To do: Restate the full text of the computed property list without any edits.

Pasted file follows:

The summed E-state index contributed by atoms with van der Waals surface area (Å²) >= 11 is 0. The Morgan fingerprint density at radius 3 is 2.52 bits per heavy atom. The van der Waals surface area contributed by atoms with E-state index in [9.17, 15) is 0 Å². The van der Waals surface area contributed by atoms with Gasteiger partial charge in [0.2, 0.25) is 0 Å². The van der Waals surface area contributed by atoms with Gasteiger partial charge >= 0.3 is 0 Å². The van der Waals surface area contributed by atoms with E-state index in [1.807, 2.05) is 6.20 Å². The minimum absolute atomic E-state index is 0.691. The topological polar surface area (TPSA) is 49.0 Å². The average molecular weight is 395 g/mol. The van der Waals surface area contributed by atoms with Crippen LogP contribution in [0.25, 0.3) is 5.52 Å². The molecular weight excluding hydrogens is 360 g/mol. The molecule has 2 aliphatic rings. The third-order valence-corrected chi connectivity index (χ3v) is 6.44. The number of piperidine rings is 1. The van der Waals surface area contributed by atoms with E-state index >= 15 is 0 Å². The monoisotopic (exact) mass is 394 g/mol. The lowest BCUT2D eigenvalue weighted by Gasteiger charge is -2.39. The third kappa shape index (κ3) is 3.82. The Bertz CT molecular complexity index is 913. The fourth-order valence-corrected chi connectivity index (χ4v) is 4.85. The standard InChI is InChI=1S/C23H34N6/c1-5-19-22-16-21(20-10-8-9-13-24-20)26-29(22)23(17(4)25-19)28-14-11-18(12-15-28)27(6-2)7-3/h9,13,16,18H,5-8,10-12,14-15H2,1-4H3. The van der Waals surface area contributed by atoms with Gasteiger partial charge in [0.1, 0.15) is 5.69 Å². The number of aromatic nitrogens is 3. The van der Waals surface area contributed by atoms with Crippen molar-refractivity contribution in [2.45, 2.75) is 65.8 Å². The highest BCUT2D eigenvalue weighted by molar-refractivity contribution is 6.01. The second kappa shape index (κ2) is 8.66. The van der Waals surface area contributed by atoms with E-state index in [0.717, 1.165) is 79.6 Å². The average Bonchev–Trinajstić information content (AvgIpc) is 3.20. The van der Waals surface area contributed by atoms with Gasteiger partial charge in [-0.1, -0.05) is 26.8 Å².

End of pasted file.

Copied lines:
The summed E-state index contributed by atoms with van der Waals surface area (Å²) >= 11 is 0. The Morgan fingerprint density at radius 3 is 2.52 bits per heavy atom. The van der Waals surface area contributed by atoms with E-state index in [9.17, 15) is 0 Å². The van der Waals surface area contributed by atoms with Gasteiger partial charge in [0.2, 0.25) is 0 Å². The van der Waals surface area contributed by atoms with Gasteiger partial charge >= 0.3 is 0 Å². The van der Waals surface area contributed by atoms with E-state index in [1.807, 2.05) is 6.20 Å². The minimum absolute atomic E-state index is 0.691. The topological polar surface area (TPSA) is 49.0 Å². The average molecular weight is 395 g/mol. The van der Waals surface area contributed by atoms with Crippen LogP contribution in [0.25, 0.3) is 5.52 Å². The molecular weight excluding hydrogens is 360 g/mol. The molecule has 2 aliphatic rings. The third-order valence-corrected chi connectivity index (χ3v) is 6.44. The number of piperidine rings is 1. The van der Waals surface area contributed by atoms with E-state index >= 15 is 0 Å². The monoisotopic (exact) mass is 394 g/mol. The lowest BCUT2D eigenvalue weighted by Gasteiger charge is -2.39. The third kappa shape index (κ3) is 3.82. The Bertz CT molecular complexity index is 913. The fourth-order valence-corrected chi connectivity index (χ4v) is 4.85. The standard InChI is InChI=1S/C23H34N6/c1-5-19-22-16-21(20-10-8-9-13-24-20)26-29(22)23(17(4)25-19)28-14-11-18(12-15-28)27(6-2)7-3/h9,13,16,18H,5-8,10-12,14-15H2,1-4H3. The van der Waals surface area contributed by atoms with Gasteiger partial charge in [0.1, 0.15) is 5.69 Å². The number of aromatic nitrogens is 3. The van der Waals surface area contributed by atoms with Crippen molar-refractivity contribution in [2.45, 2.75) is 65.8 Å². The highest BCUT2D eigenvalue weighted by molar-refractivity contribution is 6.01. The second kappa shape index (κ2) is 8.66. The van der Waals surface area contributed by atoms with E-state index in [0.717, 1.165) is 79.6 Å². The average Bonchev–Trinajstić information content (AvgIpc) is 3.20. The van der Waals surface area contributed by atoms with Gasteiger partial charge in [-0.1, -0.05) is 26.8 Å².